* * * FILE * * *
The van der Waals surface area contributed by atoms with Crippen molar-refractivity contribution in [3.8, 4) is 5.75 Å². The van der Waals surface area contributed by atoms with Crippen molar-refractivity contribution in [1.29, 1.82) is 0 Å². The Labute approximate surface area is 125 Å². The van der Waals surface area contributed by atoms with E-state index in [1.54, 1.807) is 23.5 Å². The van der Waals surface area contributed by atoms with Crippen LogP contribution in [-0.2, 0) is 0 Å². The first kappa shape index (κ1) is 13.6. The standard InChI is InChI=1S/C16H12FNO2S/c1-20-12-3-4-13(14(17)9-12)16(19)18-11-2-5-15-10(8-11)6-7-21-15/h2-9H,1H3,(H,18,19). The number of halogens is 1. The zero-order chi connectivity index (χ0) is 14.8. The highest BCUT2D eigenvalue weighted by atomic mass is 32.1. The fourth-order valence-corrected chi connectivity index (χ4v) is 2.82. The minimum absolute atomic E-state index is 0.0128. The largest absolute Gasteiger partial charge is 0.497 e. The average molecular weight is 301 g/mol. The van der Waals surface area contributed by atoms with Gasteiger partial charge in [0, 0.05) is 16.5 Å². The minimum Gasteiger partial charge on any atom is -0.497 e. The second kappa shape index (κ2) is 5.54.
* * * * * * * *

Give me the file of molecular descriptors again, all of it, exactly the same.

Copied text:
The van der Waals surface area contributed by atoms with Crippen molar-refractivity contribution in [3.8, 4) is 5.75 Å². The van der Waals surface area contributed by atoms with Crippen molar-refractivity contribution in [1.29, 1.82) is 0 Å². The Labute approximate surface area is 125 Å². The van der Waals surface area contributed by atoms with E-state index in [1.54, 1.807) is 23.5 Å². The van der Waals surface area contributed by atoms with Crippen LogP contribution in [-0.2, 0) is 0 Å². The first kappa shape index (κ1) is 13.6. The standard InChI is InChI=1S/C16H12FNO2S/c1-20-12-3-4-13(14(17)9-12)16(19)18-11-2-5-15-10(8-11)6-7-21-15/h2-9H,1H3,(H,18,19). The number of halogens is 1. The zero-order chi connectivity index (χ0) is 14.8. The highest BCUT2D eigenvalue weighted by atomic mass is 32.1. The fourth-order valence-corrected chi connectivity index (χ4v) is 2.82. The minimum absolute atomic E-state index is 0.0128. The largest absolute Gasteiger partial charge is 0.497 e. The average molecular weight is 301 g/mol. The van der Waals surface area contributed by atoms with Gasteiger partial charge in [0, 0.05) is 16.5 Å². The minimum Gasteiger partial charge on any atom is -0.497 e. The second kappa shape index (κ2) is 5.54.